Why doing business in Kenya is better than going to University


There is a popular say, education is the key to success. This is one of the quotes used to encourage school going children to work hard with the hope of succeeding in future endeavours.

University education has produced top managers in every institution in Kenya. It’s no secret that when a student excels in school, he is taken through the system until he becomes one of the pillars of the institution he works for.

Many employers in Kenya believe that once a student goes through the 8-4-4 system, he is ripe for employment.

Though they are right, doubts still exist over the education standards in the country, especially this era of module II program which has seen the number of students in local universities soar.

In the last 10 years, the number of students joining local universities each year has more than doubled, which has led to dilution of the quality of learning in the training institutions.

There are several reports from human resource managers in the country complaining that graduates from local universities produce half-baked graduates. The recruiters have therefore resorted to hiring graduates from foreign universities, where they believe quality education is offered. Moreover, if two graduates, one from local university and another one from foreign university, attend an interview in Kenya, the graduate from local university will automatically fail the interview.

As of 2015, unemployment rate in Kenya was above 50 percent, where majority of the jobless Kenyans were degree holders. Compared to the level of unemployment in the year 2010-which stood at below 40 percent-this increase is worrying to the entire Kenyan population.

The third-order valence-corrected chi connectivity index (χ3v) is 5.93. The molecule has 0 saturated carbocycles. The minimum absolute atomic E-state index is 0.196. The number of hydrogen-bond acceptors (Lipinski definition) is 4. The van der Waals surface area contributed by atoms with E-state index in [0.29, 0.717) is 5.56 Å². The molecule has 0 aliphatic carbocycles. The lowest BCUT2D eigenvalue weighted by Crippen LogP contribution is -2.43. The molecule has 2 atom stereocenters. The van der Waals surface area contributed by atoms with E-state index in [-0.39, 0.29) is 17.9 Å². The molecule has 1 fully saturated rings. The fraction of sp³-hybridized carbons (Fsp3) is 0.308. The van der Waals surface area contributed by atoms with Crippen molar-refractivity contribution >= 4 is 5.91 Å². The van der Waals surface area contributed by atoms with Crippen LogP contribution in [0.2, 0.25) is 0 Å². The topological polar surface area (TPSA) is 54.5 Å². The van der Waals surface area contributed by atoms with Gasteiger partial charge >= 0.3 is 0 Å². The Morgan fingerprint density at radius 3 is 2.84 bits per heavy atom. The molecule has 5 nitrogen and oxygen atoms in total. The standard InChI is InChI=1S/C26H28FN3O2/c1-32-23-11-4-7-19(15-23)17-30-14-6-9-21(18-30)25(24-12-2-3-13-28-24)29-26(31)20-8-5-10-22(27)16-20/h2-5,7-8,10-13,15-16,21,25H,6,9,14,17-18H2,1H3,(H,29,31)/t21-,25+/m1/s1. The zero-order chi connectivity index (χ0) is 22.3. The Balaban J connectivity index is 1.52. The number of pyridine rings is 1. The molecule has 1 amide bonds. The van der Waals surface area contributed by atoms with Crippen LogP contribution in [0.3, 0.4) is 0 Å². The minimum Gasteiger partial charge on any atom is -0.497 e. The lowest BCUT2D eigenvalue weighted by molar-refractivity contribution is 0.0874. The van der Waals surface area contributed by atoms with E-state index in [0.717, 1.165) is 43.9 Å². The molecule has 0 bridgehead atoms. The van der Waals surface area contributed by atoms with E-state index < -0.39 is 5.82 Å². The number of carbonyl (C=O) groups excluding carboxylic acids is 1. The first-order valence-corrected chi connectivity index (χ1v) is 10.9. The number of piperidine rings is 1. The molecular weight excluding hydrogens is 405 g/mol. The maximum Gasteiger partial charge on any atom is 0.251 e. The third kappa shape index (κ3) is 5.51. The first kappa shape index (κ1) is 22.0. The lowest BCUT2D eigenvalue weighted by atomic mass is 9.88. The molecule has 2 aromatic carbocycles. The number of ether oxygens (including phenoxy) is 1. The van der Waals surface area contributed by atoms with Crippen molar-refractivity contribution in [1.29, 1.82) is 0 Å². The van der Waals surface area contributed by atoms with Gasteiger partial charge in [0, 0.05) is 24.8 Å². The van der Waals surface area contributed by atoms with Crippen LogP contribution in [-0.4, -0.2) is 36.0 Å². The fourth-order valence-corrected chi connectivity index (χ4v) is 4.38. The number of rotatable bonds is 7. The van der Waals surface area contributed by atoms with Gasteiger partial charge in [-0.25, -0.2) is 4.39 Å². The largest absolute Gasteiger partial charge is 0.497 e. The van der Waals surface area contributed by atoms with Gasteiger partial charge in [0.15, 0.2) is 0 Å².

It’s not a secret anymore that several Kenyan graduates have dropped application letters to several institutions with the hopes of getting jobs without slightest chances of success. A number of graduates are now sleeping on their several acquired certificates, those who are lucky to think as entrepreneurs have resorted to start businesses.

Projections indicate that in the next 10 years the situation will be worse. In every 10 graduates, 7 of them will be jobless. This scenario is going to continue for several years to come, unless prudent measures are taken to lower the level of unemployment in the country.

The only hope remaining for the Kenyan graduates is to start developing entrepreneurial minds; this is the only way their dreams will be realized. The students should be encouraged to think business instead of dreaming of non-existing jobs. Business is the only way a bright future can be realized.

Courses with big names like Masters in Business Administration, Actuarial Science and Education may not be of much help in this situation. Use the knowledge you gain from college to start a venture.






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